But there comes a time when one just has to call "uncle" and start mixing ink. (Especially when one runs out of cookies.)

The nice thing about an image like this one, where the last five or six colors are related, is that I build each ink color from the remains of the previous. It looks black in the photos, but this final color is really a rich blue-gray-brown built from saved ink scraps. I thought it might be fun to see what the last color looked like all by itself... so here it is (on a warmer toned paper, sorry, it's what I had handy), followed by a reminder of what the first carving looked like. (Remember that I'm working in reduction, so it's all from the same block.)


The path from Step 1 to Step 10 is a little brain bending even to me, and I was here for the whole process.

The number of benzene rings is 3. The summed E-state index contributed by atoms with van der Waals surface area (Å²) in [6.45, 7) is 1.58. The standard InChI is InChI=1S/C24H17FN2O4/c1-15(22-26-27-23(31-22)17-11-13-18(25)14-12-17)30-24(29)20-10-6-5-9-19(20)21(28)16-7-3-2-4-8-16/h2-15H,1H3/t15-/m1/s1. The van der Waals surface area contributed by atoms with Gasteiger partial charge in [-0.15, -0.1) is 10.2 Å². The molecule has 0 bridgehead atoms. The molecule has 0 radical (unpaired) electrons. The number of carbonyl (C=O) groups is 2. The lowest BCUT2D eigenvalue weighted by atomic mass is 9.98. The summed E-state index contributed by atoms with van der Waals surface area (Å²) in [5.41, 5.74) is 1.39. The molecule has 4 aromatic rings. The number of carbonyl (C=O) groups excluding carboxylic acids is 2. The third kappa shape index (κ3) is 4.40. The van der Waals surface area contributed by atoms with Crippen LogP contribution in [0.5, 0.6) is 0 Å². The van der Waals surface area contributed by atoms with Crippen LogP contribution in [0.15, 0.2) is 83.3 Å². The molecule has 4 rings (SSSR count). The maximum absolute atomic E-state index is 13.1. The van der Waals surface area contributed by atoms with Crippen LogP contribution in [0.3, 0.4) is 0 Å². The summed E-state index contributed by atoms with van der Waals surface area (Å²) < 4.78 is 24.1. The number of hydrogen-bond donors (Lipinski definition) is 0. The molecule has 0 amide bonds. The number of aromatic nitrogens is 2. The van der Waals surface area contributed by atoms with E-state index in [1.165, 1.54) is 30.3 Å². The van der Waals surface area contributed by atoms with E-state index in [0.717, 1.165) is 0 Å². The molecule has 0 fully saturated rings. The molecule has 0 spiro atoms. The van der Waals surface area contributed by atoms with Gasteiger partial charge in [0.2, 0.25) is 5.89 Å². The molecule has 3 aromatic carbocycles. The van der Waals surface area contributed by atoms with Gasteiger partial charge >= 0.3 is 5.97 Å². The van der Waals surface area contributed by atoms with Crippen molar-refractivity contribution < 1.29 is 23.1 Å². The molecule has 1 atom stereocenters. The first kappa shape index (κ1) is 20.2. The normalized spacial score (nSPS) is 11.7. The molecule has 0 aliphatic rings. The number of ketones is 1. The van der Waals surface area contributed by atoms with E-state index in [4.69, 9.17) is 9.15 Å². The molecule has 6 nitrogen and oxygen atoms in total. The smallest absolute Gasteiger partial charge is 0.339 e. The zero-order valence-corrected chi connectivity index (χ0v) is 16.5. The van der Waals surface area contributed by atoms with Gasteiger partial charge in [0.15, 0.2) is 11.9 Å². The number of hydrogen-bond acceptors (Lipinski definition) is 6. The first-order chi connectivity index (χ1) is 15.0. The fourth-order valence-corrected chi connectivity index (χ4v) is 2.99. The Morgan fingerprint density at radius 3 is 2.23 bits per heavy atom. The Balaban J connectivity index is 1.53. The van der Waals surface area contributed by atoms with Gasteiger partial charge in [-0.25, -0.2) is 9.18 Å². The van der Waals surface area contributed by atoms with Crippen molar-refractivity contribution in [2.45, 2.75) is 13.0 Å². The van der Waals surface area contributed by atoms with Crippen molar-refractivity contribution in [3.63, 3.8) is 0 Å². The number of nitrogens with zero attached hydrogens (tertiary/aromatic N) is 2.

So late this afternoon this is what the studio floor looked like. (They're all hanging on the rack to dry now, but I just wanted to see them flat and together as I worked.)


Really darn satisfying.


And here's the final piece... although as usual it's just a quick snap and not a careful piece of photography. Expect a better image once the ink dries. Reduction linocut, 12" x 16", 10 colors.

I think I finished just in time. Maaayyyybbbeeee we'll actually get some snow tomorrow. I haven't got a title for this one yet... need to think about it. Something cold and crisp and blue, no doubt.

Friday, November 19, 2010

Of giraffes and steamrollers

My friend Jean Gumpper teaches printmaking at Colorado College in Colorado Springs. She also taught me a thing or two this past August at Anderson Ranch Arts Center, and whoo-EEE. That woman is amazing.

She also might be slightly out of her mind. Which sort of goes without saying if one is a printmaker, but there are extremes even in this particular subculture.